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Bern threatens sanctions against Belarus

A Belarussian shouting anti-Lukashenko slogans in front of riot police at the weekend Keystone

Switzerland has called for the immediate release of Belarusian protestors arrested during peaceful demonstrations after the recent presidential election.

This content was published on March 28, 2006 - 11:43

It added that if there was no improvement in the political situation in the country, it would consider imposing sanctions – following similar moves by other countries.

In a statement released on Monday, the Swiss foreign ministry said it "reiterates the regrets that it expressed after the presidential election, which did not meet recognised international standards for free and fair elections".

On Monday Belarusian courts jailed for up to 15 days more than 150 protesters detained when police broke up rallies that drew thousands to the capital, Minsk.

The election on March 19, in which officials say authoritarian President Alexander Lukashenko won a third term with 83 per cent of the vote, sparked days of demonstrations.

Opposition leader Alexander Milinkevich, who officially received 6.1 per cent of the vote, called the election a fraud and the trials a farce.

Concerned

The Swiss foreign ministry added that it was "seriously concerned about respect for human rights and the guarantee of democratic freedoms in the face of increasingly intimidatory behaviour by the Belarus authorities, which limits the free expression of civil society in an inadmissible manner".

It added: "If the political situation does not improve rapidly and durably, Switzerland will consider the possibility of targeted sanctions against Belarus. It could also impose entry bans on leading Belarus government figures."

The United States and the European Union have also said the election was undemocratic and have vowed sanctions and a possible travel ban against Lukashenko and other officials.

The Swiss foreign ministry formally called on the Belarus authorities to respect their international commitments with regard to basic liberties and human rights.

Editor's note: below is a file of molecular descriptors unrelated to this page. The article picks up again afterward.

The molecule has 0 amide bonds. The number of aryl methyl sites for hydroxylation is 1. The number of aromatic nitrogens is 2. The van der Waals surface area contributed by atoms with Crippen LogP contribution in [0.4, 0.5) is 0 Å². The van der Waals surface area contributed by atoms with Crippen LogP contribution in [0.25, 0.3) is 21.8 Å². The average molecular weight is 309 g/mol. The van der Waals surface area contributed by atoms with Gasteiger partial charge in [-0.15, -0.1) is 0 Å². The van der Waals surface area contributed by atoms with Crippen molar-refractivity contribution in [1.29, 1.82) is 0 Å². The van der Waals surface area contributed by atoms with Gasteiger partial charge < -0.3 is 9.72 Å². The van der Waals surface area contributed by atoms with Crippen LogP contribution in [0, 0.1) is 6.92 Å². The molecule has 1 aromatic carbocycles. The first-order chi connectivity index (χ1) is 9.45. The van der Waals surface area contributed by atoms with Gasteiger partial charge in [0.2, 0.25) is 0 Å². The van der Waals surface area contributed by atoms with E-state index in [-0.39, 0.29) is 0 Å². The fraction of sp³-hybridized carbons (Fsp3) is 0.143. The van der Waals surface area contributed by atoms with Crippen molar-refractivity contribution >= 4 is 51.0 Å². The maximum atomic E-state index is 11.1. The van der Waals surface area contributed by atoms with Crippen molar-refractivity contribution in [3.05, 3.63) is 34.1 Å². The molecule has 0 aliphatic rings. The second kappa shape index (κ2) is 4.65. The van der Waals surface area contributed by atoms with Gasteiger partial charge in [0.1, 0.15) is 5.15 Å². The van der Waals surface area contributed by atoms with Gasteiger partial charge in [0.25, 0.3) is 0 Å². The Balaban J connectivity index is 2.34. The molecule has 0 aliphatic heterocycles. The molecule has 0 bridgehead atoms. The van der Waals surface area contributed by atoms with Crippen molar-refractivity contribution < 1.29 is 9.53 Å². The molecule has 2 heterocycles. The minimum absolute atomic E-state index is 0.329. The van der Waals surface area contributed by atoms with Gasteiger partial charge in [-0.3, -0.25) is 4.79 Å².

In particular it called for the release of another opposition leader, Alexander Kozulin, and requested an end to intimidatory measures and that democratic freedoms be guaranteed.

Kozulin, arrested at the weekend, could face six years in jail on hooliganism charges.

"Dictatorship"

Belarus has been described as Europe's "last Stalinist dictatorship" by the Wall Street Journal, but the Swiss Agency for Development and Cooperation (SDC) believes it must continue its work in the country.

The agency has previously said the need to help the population, particularly in the wake of the 1986 Chernobyl nuclear disaster, overrides any political considerations.

Its aid programmes aim to improve the living conditions of most socially disadvantaged and those living in the contaminated Chernobyl zone.

Despite resettlement efforts hundreds of thousand people still live on polluted territories including some 500,000 children, many of whom are sick at birth.

In addition, the SDC aims to strengthen Belarusian NGOs active in the humanitarian field and ensure their sustainability on an organisational level.

swissinfo with agencies

In brief

The SDC has been active in Belarus since 1993, supporting social-medical programmes of the Swiss Red Cross and Green Cross Switzerland and respective local NGOs.

A Swiss Cooperation Office was opened in Minsk in 2001 to ensure mid-term humanitarian involvement in Belarus.

The humanitarian aid programme in Belarus aims at relieving the suffering of those affected by Chernobyl, and supporting the socially deprived.

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Key facts

SDC commitment to Belarus amounted to SFr2.6 million ($2 million) in 2005.
Belarus has been independent since 1991.
Belarus has a population of 10,300,000 and a per capita GDP of $7,600 (SFr9,900).

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